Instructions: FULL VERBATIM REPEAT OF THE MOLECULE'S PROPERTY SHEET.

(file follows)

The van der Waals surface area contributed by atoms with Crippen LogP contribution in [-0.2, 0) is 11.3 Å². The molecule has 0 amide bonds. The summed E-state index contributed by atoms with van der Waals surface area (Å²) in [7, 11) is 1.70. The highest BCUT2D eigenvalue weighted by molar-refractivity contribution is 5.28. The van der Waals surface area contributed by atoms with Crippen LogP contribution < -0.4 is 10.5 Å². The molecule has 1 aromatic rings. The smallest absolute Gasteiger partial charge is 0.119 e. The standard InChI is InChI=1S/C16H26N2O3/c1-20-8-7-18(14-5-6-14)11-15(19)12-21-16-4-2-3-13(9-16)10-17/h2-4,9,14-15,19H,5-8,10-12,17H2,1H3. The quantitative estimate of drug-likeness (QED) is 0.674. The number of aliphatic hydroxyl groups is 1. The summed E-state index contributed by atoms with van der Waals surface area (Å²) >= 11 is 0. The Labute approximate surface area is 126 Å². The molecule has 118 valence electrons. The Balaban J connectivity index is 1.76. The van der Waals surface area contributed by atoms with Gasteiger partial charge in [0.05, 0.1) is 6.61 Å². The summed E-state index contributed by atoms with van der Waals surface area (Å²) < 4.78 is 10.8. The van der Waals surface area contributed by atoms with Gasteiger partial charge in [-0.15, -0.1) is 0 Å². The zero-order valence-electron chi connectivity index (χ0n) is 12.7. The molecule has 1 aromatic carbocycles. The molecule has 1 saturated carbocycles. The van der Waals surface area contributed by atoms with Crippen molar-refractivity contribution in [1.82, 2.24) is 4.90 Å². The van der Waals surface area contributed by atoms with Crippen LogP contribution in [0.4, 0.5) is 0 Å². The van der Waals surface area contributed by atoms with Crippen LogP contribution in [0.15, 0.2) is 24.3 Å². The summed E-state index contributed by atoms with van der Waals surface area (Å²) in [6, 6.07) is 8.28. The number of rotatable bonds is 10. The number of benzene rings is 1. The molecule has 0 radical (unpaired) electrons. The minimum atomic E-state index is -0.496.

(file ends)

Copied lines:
The van der Waals surface area contributed by atoms with Crippen LogP contribution in [-0.2, 0) is 11.3 Å². The molecule has 0 amide bonds. The summed E-state index contributed by atoms with van der Waals surface area (Å²) in [7, 11) is 1.70. The highest BCUT2D eigenvalue weighted by molar-refractivity contribution is 5.28. The van der Waals surface area contributed by atoms with Crippen LogP contribution < -0.4 is 10.5 Å². The molecule has 1 aromatic rings. The smallest absolute Gasteiger partial charge is 0.119 e. The standard InChI is InChI=1S/C16H26N2O3/c1-20-8-7-18(14-5-6-14)11-15(19)12-21-16-4-2-3-13(9-16)10-17/h2-4,9,14-15,19H,5-8,10-12,17H2,1H3. The quantitative estimate of drug-likeness (QED) is 0.674. The number of aliphatic hydroxyl groups is 1. The summed E-state index contributed by atoms with van der Waals surface area (Å²) >= 11 is 0. The Labute approximate surface area is 126 Å². The molecule has 118 valence electrons. The Balaban J connectivity index is 1.76. The van der Waals surface area contributed by atoms with Gasteiger partial charge in [0.05, 0.1) is 6.61 Å². The summed E-state index contributed by atoms with van der Waals surface area (Å²) < 4.78 is 10.8. The van der Waals surface area contributed by atoms with Gasteiger partial charge in [-0.15, -0.1) is 0 Å². The zero-order valence-electron chi connectivity index (χ0n) is 12.7. The molecule has 1 aromatic carbocycles. The molecule has 1 saturated carbocycles. The van der Waals surface area contributed by atoms with Crippen molar-refractivity contribution in [1.82, 2.24) is 4.90 Å². The van der Waals surface area contributed by atoms with Crippen LogP contribution in [0.4, 0.5) is 0 Å². The van der Waals surface area contributed by atoms with Crippen LogP contribution in [0.15, 0.2) is 24.3 Å². The summed E-state index contributed by atoms with van der Waals surface area (Å²) in [6, 6.07) is 8.28. The number of rotatable bonds is 10. The number of benzene rings is 1. The molecule has 0 radical (unpaired) electrons. The minimum atomic E-state index is -0.496.